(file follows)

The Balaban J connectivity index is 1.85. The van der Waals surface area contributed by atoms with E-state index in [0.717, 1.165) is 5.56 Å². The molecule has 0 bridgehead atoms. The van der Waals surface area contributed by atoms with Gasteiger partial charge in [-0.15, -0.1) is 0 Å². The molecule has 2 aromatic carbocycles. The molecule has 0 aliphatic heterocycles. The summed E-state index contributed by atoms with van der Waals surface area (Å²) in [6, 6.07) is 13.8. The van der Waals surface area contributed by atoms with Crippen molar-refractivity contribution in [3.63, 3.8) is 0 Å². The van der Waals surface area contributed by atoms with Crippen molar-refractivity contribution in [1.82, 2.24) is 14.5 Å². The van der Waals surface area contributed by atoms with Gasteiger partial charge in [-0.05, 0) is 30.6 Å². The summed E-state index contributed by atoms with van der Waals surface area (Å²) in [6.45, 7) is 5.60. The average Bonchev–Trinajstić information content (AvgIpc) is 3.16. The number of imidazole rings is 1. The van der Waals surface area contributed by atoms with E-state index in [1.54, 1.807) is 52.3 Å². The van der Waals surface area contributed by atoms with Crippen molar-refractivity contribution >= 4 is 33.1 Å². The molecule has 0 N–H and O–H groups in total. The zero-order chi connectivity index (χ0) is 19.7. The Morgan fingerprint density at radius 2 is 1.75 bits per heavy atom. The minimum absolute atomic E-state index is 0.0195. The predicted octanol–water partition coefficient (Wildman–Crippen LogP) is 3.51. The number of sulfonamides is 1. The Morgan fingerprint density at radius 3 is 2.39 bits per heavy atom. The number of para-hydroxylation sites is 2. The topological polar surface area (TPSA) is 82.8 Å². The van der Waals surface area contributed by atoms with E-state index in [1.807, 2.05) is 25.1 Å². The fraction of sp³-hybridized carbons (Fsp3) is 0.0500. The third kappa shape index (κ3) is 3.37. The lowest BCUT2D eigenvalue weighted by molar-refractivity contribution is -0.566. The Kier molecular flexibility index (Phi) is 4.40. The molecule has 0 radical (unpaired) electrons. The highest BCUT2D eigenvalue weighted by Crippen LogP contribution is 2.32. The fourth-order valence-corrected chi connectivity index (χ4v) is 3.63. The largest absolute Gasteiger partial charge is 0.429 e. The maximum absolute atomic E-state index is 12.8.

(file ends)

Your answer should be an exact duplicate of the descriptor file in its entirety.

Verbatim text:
The Balaban J connectivity index is 1.85. The van der Waals surface area contributed by atoms with E-state index in [0.717, 1.165) is 5.56 Å². The molecule has 0 bridgehead atoms. The van der Waals surface area contributed by atoms with Gasteiger partial charge in [-0.15, -0.1) is 0 Å². The molecule has 2 aromatic carbocycles. The molecule has 0 aliphatic heterocycles. The summed E-state index contributed by atoms with van der Waals surface area (Å²) in [6, 6.07) is 13.8. The van der Waals surface area contributed by atoms with Crippen molar-refractivity contribution in [3.63, 3.8) is 0 Å². The van der Waals surface area contributed by atoms with Crippen molar-refractivity contribution in [1.82, 2.24) is 14.5 Å². The van der Waals surface area contributed by atoms with Gasteiger partial charge in [-0.05, 0) is 30.6 Å². The summed E-state index contributed by atoms with van der Waals surface area (Å²) in [6.45, 7) is 5.60. The average Bonchev–Trinajstić information content (AvgIpc) is 3.16. The number of imidazole rings is 1. The van der Waals surface area contributed by atoms with E-state index in [1.54, 1.807) is 52.3 Å². The van der Waals surface area contributed by atoms with Crippen molar-refractivity contribution >= 4 is 33.1 Å². The molecule has 0 N–H and O–H groups in total. The zero-order chi connectivity index (χ0) is 19.7. The Morgan fingerprint density at radius 2 is 1.75 bits per heavy atom. The minimum absolute atomic E-state index is 0.0195. The predicted octanol–water partition coefficient (Wildman–Crippen LogP) is 3.51. The number of sulfonamides is 1. The Morgan fingerprint density at radius 3 is 2.39 bits per heavy atom. The number of para-hydroxylation sites is 2. The topological polar surface area (TPSA) is 82.8 Å². The van der Waals surface area contributed by atoms with E-state index in [1.807, 2.05) is 25.1 Å². The fraction of sp³-hybridized carbons (Fsp3) is 0.0500. The third kappa shape index (κ3) is 3.37. The lowest BCUT2D eigenvalue weighted by molar-refractivity contribution is -0.566. The Kier molecular flexibility index (Phi) is 4.40. The molecule has 0 radical (unpaired) electrons. The highest BCUT2D eigenvalue weighted by Crippen LogP contribution is 2.32. The fourth-order valence-corrected chi connectivity index (χ4v) is 3.63. The largest absolute Gasteiger partial charge is 0.429 e. The maximum absolute atomic E-state index is 12.8.